Apart from body and sensor, cameras can and do differ across a variety of features. For example, the E-420 has an optical viewfinder, which can be very useful when shooting in bright sunlight. In contrast, the GR relies on live view and the rear LCD for framing. That said, the GR can be equipped with an optional viewfinder – the GV-1. The following table reports on some other key feature differences and similarities of the Olympus E-420, the Ricoh GR, and comparable cameras.
|1.||Olympus E-420||optical||n||2.7 / 215||fixed||n||1/4000s||3.5/s||Y||n|
|2.||Ricoh GR||optional||n||3.0 / 1230||fixed||n||1/4000s||4.0/s||Y||n|
|3.||Nikon Coolpix A||optional||n||3.0 / 921||fixed||n||1/2000s||4.0/s||Y||n|
|4.||Nikon D3000||optical||n||3.0 / 230||fixed||n||1/4000s||3.0/s||Y||n|
|5.||Nikon D60||optical||n||2.5 / 230||fixed||n||1/4000s||3.0/s||Y||n|
|6.||Nikon D40X||optical||n||2.5 / 230||fixed||n||1/4000s||3.0/s||Y||n|
|7.||Olympus E-450||optical||n||2.7 / 215||fixed||n||1/4000s||3.5/s||Y||n|
|8.||Olympus E-600||optical||n||2.7 / 230||swivel||n||1/4000s||4.0/s||Y||Y|
|9.||Olympus E-620||optical||n||2.7 / 230||swivel||n||1/4000s||4.0/s||Y||Y|
|10.||Olympus E-520||optical||n||2.7 / 215||fixed||n||1/4000s||3.5/s||Y||Y|
|11.||Olympus E-410||optical||n||2.5 / 215||fixed||n||1/4000s||3.0/s||Y||n|
|12.||Olympus E-400||optical||n||2.5 / 215||fixed||n||1/4000s||3.0/s||Y||n|
|13.||Panasonic GM1||none||n||3.0 / 1036||fixed||Y||1/500s||5.0/s||Y||n|
|14.||Panasonic L10||optical||n||2.5 / 207||swivel||n||1/4000s||3.0/s||Y||n|
|15.||Ricoh GR II||optional||n||3.0 / 1230||fixed||n||1/4000s||4.0/s||Y||n|
|16.||Sony NEX-5T||optional||n||3.0 / 922||tilting||Y||1/4000s||10.0/s||n||n|
|17.||Sony NEX-5R||optional||n||3.0 / 920||tilting||Y||1/4000s||10.0/s||n||n|
|Notes: *) Information refers to the mechanical shutter, unless the camera only has an electronic one.|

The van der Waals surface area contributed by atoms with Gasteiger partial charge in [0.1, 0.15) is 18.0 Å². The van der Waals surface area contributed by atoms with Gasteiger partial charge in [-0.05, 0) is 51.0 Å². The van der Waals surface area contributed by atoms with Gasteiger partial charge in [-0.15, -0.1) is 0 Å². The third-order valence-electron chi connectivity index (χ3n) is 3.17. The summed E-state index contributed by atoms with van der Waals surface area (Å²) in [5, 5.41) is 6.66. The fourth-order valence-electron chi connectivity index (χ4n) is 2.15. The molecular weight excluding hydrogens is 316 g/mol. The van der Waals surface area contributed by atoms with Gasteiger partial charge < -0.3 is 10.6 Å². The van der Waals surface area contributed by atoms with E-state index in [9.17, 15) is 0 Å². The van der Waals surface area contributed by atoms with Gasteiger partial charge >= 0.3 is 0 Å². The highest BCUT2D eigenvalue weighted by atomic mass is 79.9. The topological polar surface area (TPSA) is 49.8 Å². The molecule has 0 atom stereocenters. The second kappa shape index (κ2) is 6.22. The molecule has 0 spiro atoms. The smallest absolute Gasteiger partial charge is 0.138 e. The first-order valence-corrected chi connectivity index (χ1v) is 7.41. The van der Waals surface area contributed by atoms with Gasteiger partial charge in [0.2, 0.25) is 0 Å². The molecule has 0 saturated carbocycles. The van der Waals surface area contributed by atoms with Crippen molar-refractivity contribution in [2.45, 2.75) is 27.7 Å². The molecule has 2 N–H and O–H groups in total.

The Ricoh GR has an intervalometer built-in. This enables the photographer to capture time lapse sequences, such as flower blooming, a sunset or moon rise, without purchasing an external camera trigger and related software.
The E-420 writes its imaging data to Compact Flash or xD Picture cards, while the GR uses SDXC cards. The E-420 features dual card slots, which can be very useful in case a memory card fails. In contrast, the GR only has one slot.
For some imaging applications, the extent to which a camera can communicate with its environment can be an important aspect in the camera decision process. The table below provides an overview of the connectivity of the Olympus E-420 and Ricoh GR and, in particular, the interfaces the cameras (and selected comparators) provide for accessory control and data transfer.
Mic / Speaker
|1.||Olympus E-420||Y||- / -||-||-||-||2.0||-||-||-|
|2.||Ricoh GR||Y||mono / mono||-||-||micro||2.0||-||-||-|
|3.||Nikon Coolpix A||Y||stereo / mono||-||-||-||2.0||-||-||-|
|4.||Nikon D3000||Y||- / -||-||-||-||2.0||-||-||-|
|5.||Nikon D60||Y||- / -||-||-||-||2.0||-||-||-|
|6.||Nikon D40X||Y||- / -||-||-||-||2.0||-||-||-|
|7.||Olympus E-450||Y||- / -||-||-||-||2.0||-||-||-|
|8.||Olympus E-600||Y||- / -||-||-||-||2.0||-||-||-|
|9.||Olympus E-620||Y||- / -||-||-||-||2.0||-||-||-|
|10.||Olympus E-520||Y||- / -||-||-||-||2.0||-||-||-|
|11.||Olympus E-410||Y||- / -||-||-||-||2.0||-||-||-|
|12.||Olympus E-400||Y||- / -||-||-||-||2.0||-||-||-|
|13.||Panasonic GM1||-||stereo / mono||-||-||micro||2.0||Y||-||-|
|14.||Panasonic L10||Y||- / -||-||-||-||2.0||-||-||-|
|15.||Ricoh GR II||Y||stereo / mono||-||-||micro||2.0||Y||Y||-|
|16.||Sony NEX-5T||Y||stereo / mono||-||-||mini||2.0||Y||Y||-|
|17.||Sony NEX-5R||Y||stereo / mono||-||-||mini||2.0||Y||-||-|
Both the E-420 and the GR have been discontinued, but can regularly be found used on eBay. The GR was replaced by the Ricoh GR II, while the E-420 does not have a direct successor. Further information on the two cameras (e.g. user guides, manuals), as well as related accessories, can be found on the official Olympus and Ricoh websites.
So how do things add up? Which of the two cameras – the Olympus E-420 or the Ricoh GR – has the upper hand? Is one clearly better than the other? The listing below highlights the relative strengths of the two models.
Reasons to prefer the Olympus E-420: